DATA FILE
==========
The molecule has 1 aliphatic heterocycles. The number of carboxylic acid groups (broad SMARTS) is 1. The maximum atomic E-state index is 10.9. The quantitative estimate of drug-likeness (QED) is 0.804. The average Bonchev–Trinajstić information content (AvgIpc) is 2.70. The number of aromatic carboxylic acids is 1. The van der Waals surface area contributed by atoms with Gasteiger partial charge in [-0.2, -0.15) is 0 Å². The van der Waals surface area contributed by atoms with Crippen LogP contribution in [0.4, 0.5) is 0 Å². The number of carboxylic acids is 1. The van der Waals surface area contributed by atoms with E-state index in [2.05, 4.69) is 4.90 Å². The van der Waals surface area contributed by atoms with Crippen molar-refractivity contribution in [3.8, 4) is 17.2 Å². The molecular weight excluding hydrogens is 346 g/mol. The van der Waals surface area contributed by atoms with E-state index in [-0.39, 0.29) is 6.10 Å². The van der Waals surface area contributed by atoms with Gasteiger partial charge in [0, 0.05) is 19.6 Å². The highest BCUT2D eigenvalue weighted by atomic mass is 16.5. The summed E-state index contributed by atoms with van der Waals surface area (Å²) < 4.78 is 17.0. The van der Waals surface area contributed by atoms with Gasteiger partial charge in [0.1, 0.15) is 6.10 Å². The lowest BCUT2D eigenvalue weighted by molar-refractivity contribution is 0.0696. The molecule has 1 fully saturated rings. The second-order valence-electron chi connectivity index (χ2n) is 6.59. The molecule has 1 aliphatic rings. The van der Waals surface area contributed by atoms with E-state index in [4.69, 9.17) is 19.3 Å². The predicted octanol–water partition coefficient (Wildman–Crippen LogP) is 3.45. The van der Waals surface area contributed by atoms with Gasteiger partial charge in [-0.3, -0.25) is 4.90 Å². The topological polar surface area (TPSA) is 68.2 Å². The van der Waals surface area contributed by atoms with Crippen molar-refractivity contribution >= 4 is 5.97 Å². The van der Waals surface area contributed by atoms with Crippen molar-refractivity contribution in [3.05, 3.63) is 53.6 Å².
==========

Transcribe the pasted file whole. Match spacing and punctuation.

The molecule has 1 aliphatic heterocycles. The number of carboxylic acid groups (broad SMARTS) is 1. The maximum atomic E-state index is 10.9. The quantitative estimate of drug-likeness (QED) is 0.804. The average Bonchev–Trinajstić information content (AvgIpc) is 2.70. The number of aromatic carboxylic acids is 1. The van der Waals surface area contributed by atoms with Gasteiger partial charge in [-0.2, -0.15) is 0 Å². The van der Waals surface area contributed by atoms with Crippen LogP contribution in [0.4, 0.5) is 0 Å². The number of carboxylic acids is 1. The van der Waals surface area contributed by atoms with E-state index in [2.05, 4.69) is 4.90 Å². The van der Waals surface area contributed by atoms with Crippen molar-refractivity contribution in [3.8, 4) is 17.2 Å². The molecular weight excluding hydrogens is 346 g/mol. The van der Waals surface area contributed by atoms with E-state index in [-0.39, 0.29) is 6.10 Å². The van der Waals surface area contributed by atoms with Gasteiger partial charge in [0, 0.05) is 19.6 Å². The highest BCUT2D eigenvalue weighted by atomic mass is 16.5. The summed E-state index contributed by atoms with van der Waals surface area (Å²) < 4.78 is 17.0. The van der Waals surface area contributed by atoms with Gasteiger partial charge in [0.1, 0.15) is 6.10 Å². The lowest BCUT2D eigenvalue weighted by molar-refractivity contribution is 0.0696. The molecule has 1 fully saturated rings. The second-order valence-electron chi connectivity index (χ2n) is 6.59. The molecule has 1 aliphatic rings. The van der Waals surface area contributed by atoms with E-state index in [4.69, 9.17) is 19.3 Å². The predicted octanol–water partition coefficient (Wildman–Crippen LogP) is 3.45. The van der Waals surface area contributed by atoms with Gasteiger partial charge in [-0.3, -0.25) is 4.90 Å². The topological polar surface area (TPSA) is 68.2 Å². The van der Waals surface area contributed by atoms with Crippen molar-refractivity contribution >= 4 is 5.97 Å². The van der Waals surface area contributed by atoms with Crippen molar-refractivity contribution in [3.05, 3.63) is 53.6 Å².